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2020 Scrum Guide: Definition of Done Created By Scrum Team

November 22, 2020
This is part #22 of 59 in the series Scrum Guide 2020 Updates

In the 2020 Scrum Guide, the Definition of Done is created by the Scrum Team. In previous versions of the Scrum Guide, this responsibility was explicitly owned by the Development Team. I will explain the intention of the change and what it means for Scrum Teams. (Note if you want to see my take on the 2020 Scrum Guide overall, check out this article.)

Why is the Definition of Done created by the Scrum Team?

This change is related to another change in the 2020 Scrum Guide. There is an intention to place greater emphasis on the importance of the Scrum Team working together towards a shared purpose. From the 2020 Scrum Guide, “The entire Scrum Team is accountable for creating a valuable, useful Increment every Sprint.” While there are still explicit accountabilities for the Product Owner, Scrum Master, and Developers, all three roles must work together effectively in order to be successful with Scrum.

Note that this has always been true. And this wording change helps address misinterpretations and anti-patterns in how organizations implement Scrum.

Another reason for this change is to point out that everyone on the Scrum Team should care about and contribute to quality. It helps everyone on the Scrum Team work towards improving quality, not just the Developers.

Again, this has always been true. The Definition of Done was never meant to be something the Developers create in a vacuum.

A Definition of Done is most effective when created as a collaboration among the entire Scrum Team.

Developers have the knowledge and skills to do the work to create useable Increments, so they should bring this expertise into the Definition of Done. As professionals, they are always seeking to hone their craft and keep up with changes and innovations in their field. And they take into consideration any quality standards set by the organization.

Product Owners often have inputs related to quality from the business perspective. For example, the business may plan to expand an online application or a business process to support additional geographies and more concurrent users. And of course, quality impacts value. Product Owners have a stake in the quality and transparency of the Increment, so it is important that they both understand the Definition of Done and have an appreciation for what it takes to create a quality, useable Increment.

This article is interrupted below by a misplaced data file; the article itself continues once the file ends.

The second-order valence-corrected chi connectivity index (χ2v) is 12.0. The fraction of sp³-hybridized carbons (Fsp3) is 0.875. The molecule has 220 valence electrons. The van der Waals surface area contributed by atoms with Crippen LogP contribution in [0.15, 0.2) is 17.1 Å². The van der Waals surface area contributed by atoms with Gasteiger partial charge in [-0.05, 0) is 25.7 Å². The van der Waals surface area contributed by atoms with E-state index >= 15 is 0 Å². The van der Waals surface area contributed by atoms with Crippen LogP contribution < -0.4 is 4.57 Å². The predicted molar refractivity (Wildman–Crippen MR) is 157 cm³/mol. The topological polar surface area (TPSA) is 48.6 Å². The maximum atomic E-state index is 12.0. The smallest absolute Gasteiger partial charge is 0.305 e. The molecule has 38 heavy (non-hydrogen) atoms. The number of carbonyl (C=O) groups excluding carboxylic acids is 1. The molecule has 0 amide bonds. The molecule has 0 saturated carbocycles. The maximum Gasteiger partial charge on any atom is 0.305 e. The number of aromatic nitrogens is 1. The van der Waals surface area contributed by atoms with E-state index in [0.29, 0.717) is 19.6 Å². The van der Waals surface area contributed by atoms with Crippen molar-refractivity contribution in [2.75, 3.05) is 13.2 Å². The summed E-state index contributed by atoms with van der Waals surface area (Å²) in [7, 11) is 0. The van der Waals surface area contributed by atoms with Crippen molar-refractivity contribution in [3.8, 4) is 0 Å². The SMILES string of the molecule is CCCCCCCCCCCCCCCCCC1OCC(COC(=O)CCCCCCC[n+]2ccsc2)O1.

Scrum Masters helps facilitate improvements to a Definition of Done as part of their accountability for the Scrum Team's effectiveness. A Scrum Master can help create greater transparency for the Scrum Team to identify where quality needs to improve. A Scrum Master may leverage coaching skills to challenge assumptions and support team members in trying new things in the spirit of continuous improvement.

What does this change mean for Scrum Teams?

Honestly, probably not a whole lot if your Scrum Team is already doing Scrum well, experiencing the benefits of agility, and delighting customers.

Has your Scrum Team been struggling with pressure to deliver more stuff faster? Has that pressure led to either cutting quality or not implementing needed improvements for quality?  Well, now is the time to challenge this behavior. Now is the time to insist on Professional Scrum.

For ALL Scrum Teams, this is a great opportunity to have a conversation about the importance of quality and transparency, discuss what this commitment means for every role, and how everyone will honor this commitment. Here are a few questions that may spark helpful insights and improvements:

  • How are quality and value related?

  • What needs to be made transparent to help us understand quality and progress?

  • How does Scrum help us improve quality while not losing sight of the importance of frequent delivery of value?

You may also want to check out my broader analysis of the latest Scrum Guide in the article What You Need to Know About The 2020 Scrum Guide.

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